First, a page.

Imagine, just for a moment, that there was a man driven to fight crime. Although he has no special powers he still dons a cape and dark clothing, goes out every night and pummels injustice. In time he takes a grieving boy under his wing and they fight crime together. Sounds familiar, right?
Except this caped crusader isn’t Batman, he’s called Nocturnus. And his crime fighting companion isn’t an orphaned boy who takes the name Robin, it’s Nocturnus’ son and he takes the name Galahad. And he’s not exactly easy to get along with. In fact, Galahad and Nocturnus eventually split ways when Galahad unexpectedly reveals his identity in front of the press and things get ugly. Galahad becomes a grandstanding, glory mongering ingrate more concerned with building his own image than actually fighting the good fight. Nocturnus continues to do things his own way, working on his own once again, until someone finds just the right button to push in order to get the two of them to work together again.
When the urns each man keeps containing ashes of the woman who was wife to one and mother to the other mysteriously explode leaving the message “help me” behind differences will be set aside to find the culprit. While neither man ever seems to indulge the idea that a ghost could be at work they both know there are people out there who wish them harm and both loved the woman who’s remains have been desecrated. So, like it or not, Nocturnus and Galahad are together once again.
Insufferable is a variation on themes for author Mark Waid. He’s looked at what it means to be a hero in many of his previous works, contrasting modern notions of the antihero and the protagonist with the heroic archetypes more common in the early days of comic books. He did this in his DC Elseworld series Kingdom Come and then again in longer form with the twin series Irredeemable and Incorruptible. However, where those books were concerned with notions like accountability, justice vs. revenge and the dangers of power Insufferable is all about humility.
Simply put, Nocturnus has it and Galahad doesn’t.
The fact that neither man has traditional “superpowers” and must rely on his wits and training to solve problems really lets the difference in attitude shine through. While Nocturnus is verging on obsolescence – he’s not as strong or fast as he used to be and he doesn’t get the electronic side of crime fighting at all – he still outperforms his son almost every time because he’s willing to listen, ask for assistance when he needs it and always takes people seriously, be they friends or enemies. Galahad gets technology and uses Twitter to help collect tips but he gets too caught up in himself and his image to stay on top of what’s happening in the real world and he abuses those around him to the point that very few of his staff can stand to help him out when he really needs it.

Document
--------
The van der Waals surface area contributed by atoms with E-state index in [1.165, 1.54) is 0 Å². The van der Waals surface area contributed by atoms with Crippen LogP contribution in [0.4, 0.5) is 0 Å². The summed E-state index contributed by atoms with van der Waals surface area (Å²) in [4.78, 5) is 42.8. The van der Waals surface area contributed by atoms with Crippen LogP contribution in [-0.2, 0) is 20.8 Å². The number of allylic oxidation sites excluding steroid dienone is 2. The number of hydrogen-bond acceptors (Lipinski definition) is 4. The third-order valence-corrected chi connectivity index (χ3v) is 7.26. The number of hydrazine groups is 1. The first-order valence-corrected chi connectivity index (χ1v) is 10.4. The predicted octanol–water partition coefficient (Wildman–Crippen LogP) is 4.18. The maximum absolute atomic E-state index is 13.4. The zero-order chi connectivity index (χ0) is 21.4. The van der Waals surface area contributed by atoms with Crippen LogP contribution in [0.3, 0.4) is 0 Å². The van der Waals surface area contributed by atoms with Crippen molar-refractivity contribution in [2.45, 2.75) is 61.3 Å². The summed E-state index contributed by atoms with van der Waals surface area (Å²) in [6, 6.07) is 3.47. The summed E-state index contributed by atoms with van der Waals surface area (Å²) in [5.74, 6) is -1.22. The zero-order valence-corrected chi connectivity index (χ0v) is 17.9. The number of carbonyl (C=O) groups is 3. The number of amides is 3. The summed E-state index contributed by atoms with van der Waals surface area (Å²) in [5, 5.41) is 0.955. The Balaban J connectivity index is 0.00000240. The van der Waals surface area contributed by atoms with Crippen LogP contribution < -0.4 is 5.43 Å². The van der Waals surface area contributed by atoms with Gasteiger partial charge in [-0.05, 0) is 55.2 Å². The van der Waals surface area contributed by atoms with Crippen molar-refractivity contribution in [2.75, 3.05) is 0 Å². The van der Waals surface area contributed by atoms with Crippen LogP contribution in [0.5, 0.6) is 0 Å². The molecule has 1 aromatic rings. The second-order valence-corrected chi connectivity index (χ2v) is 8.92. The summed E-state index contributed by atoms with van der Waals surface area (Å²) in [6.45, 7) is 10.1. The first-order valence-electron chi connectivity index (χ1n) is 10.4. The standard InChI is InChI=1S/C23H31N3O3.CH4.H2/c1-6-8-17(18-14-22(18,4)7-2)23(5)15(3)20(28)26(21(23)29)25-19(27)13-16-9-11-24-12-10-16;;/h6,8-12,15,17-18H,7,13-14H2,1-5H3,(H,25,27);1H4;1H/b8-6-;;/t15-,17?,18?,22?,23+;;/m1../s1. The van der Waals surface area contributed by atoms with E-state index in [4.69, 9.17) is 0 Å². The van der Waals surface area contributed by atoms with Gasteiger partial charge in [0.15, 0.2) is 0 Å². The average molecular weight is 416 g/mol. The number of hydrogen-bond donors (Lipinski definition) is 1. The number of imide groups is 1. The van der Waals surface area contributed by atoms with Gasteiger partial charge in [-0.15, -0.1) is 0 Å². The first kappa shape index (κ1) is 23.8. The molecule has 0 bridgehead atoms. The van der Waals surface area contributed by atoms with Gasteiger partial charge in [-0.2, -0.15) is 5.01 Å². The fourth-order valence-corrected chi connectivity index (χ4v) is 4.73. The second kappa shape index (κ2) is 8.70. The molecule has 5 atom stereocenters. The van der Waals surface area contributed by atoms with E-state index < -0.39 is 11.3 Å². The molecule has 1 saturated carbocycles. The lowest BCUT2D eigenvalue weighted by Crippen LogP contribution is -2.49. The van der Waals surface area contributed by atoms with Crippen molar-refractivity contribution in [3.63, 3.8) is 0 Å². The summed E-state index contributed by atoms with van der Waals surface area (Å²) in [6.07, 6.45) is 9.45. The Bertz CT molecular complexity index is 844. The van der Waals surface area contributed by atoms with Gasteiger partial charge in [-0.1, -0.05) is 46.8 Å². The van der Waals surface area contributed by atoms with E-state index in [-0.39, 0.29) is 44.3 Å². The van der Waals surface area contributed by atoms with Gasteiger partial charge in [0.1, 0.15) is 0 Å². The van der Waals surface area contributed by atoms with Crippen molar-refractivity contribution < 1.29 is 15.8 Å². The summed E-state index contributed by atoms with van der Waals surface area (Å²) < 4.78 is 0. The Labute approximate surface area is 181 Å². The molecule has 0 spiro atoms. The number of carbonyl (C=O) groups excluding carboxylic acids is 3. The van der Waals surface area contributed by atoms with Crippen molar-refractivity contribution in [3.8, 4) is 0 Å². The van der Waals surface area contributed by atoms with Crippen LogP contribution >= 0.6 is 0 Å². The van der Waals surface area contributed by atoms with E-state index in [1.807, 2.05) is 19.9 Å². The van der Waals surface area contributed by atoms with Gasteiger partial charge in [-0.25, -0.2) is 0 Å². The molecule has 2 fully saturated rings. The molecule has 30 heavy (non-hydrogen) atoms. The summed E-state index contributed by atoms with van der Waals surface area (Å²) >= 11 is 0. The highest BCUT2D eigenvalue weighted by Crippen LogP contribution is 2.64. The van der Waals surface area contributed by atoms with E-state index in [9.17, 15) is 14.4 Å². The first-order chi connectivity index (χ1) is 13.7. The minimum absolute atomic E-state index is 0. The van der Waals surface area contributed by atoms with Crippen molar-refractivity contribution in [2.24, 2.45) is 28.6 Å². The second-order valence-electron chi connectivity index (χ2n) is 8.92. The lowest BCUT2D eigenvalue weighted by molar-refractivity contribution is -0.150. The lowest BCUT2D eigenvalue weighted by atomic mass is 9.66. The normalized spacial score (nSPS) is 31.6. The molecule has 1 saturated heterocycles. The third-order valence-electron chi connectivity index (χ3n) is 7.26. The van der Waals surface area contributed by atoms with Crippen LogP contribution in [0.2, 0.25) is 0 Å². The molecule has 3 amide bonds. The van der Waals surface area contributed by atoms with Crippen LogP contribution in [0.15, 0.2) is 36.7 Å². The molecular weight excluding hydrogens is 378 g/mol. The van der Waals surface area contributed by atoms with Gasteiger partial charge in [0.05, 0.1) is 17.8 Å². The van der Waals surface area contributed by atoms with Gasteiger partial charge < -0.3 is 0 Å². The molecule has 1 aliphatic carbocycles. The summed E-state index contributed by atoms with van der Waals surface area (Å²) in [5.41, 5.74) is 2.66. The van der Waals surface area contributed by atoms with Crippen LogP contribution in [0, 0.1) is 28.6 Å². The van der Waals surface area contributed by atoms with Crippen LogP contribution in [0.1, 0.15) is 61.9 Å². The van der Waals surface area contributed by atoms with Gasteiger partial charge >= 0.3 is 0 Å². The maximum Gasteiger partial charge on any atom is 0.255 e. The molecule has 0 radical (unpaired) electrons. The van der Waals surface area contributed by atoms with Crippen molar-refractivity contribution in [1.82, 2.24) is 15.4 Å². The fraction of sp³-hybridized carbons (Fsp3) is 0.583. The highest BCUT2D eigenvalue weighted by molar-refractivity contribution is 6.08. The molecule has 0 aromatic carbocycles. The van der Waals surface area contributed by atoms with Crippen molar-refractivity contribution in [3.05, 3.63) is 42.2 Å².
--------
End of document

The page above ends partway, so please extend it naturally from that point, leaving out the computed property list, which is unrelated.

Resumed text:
And this series is funny. Galahad’s the only one in the series that seems to lack a sense of humor, or if he has one it falls so flat as to be effectively invisible, but better yet the comic seems to be aware of it’s own absurdities and revels in them. There’s a piranha tank sequence for crying out loud – you only do those for laughs these days. Most of the humor hangs on the characters themselves, particularly the weird relationship between Nocturnus, Galahad and Meg, Galahad’s assistant and the only person who can tolerate him for any length of time. This well written, character based humor is timeless and will appeal to most everyone, except for all the real Galahads out there, and it’s one of the things that has always set Waid’s writing above most of his peers in the industry.
If you like your comics to be serious, well written examinations of human nature without being self-important handled then Insufferable might be right up your alley. You can read it as part of the subscription portion of Waid’s publishing website, Thrillbent.com, or you can buy it off of that same website. Either one will give you a great story although the comic is formatted for the website reader and the PDF layouts are a bit wonky.
But seriously, layout wonkiness is the one thing against it I can think of. Check this thing out, it’s well worth the price.